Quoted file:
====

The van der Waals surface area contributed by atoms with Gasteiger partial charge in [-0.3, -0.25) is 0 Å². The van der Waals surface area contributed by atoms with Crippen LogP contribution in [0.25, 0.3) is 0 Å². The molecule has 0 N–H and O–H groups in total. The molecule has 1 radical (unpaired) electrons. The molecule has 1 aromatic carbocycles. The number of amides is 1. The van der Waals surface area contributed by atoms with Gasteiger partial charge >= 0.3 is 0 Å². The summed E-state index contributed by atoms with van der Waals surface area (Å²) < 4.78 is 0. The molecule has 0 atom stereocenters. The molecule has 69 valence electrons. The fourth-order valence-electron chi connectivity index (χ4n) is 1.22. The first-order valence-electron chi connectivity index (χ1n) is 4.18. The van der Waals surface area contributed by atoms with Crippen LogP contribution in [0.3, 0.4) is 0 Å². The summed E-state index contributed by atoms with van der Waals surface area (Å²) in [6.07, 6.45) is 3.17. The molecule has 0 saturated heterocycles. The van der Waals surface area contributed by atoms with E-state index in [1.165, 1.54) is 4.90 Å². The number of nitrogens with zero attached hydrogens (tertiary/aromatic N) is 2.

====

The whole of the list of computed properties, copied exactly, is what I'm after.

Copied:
The van der Waals surface area contributed by atoms with Gasteiger partial charge in [-0.3, -0.25) is 0 Å². The van der Waals surface area contributed by atoms with Crippen LogP contribution in [0.25, 0.3) is 0 Å². The molecule has 0 N–H and O–H groups in total. The molecule has 1 radical (unpaired) electrons. The molecule has 1 aromatic carbocycles. The number of amides is 1. The van der Waals surface area contributed by atoms with Gasteiger partial charge >= 0.3 is 0 Å². The summed E-state index contributed by atoms with van der Waals surface area (Å²) < 4.78 is 0. The molecule has 0 atom stereocenters. The molecule has 69 valence electrons. The fourth-order valence-electron chi connectivity index (χ4n) is 1.22. The first-order valence-electron chi connectivity index (χ1n) is 4.18. The van der Waals surface area contributed by atoms with Crippen LogP contribution in [0.3, 0.4) is 0 Å². The summed E-state index contributed by atoms with van der Waals surface area (Å²) in [6.07, 6.45) is 3.17. The molecule has 0 saturated heterocycles. The van der Waals surface area contributed by atoms with E-state index in [1.165, 1.54) is 4.90 Å². The number of nitrogens with zero attached hydrogens (tertiary/aromatic N) is 2.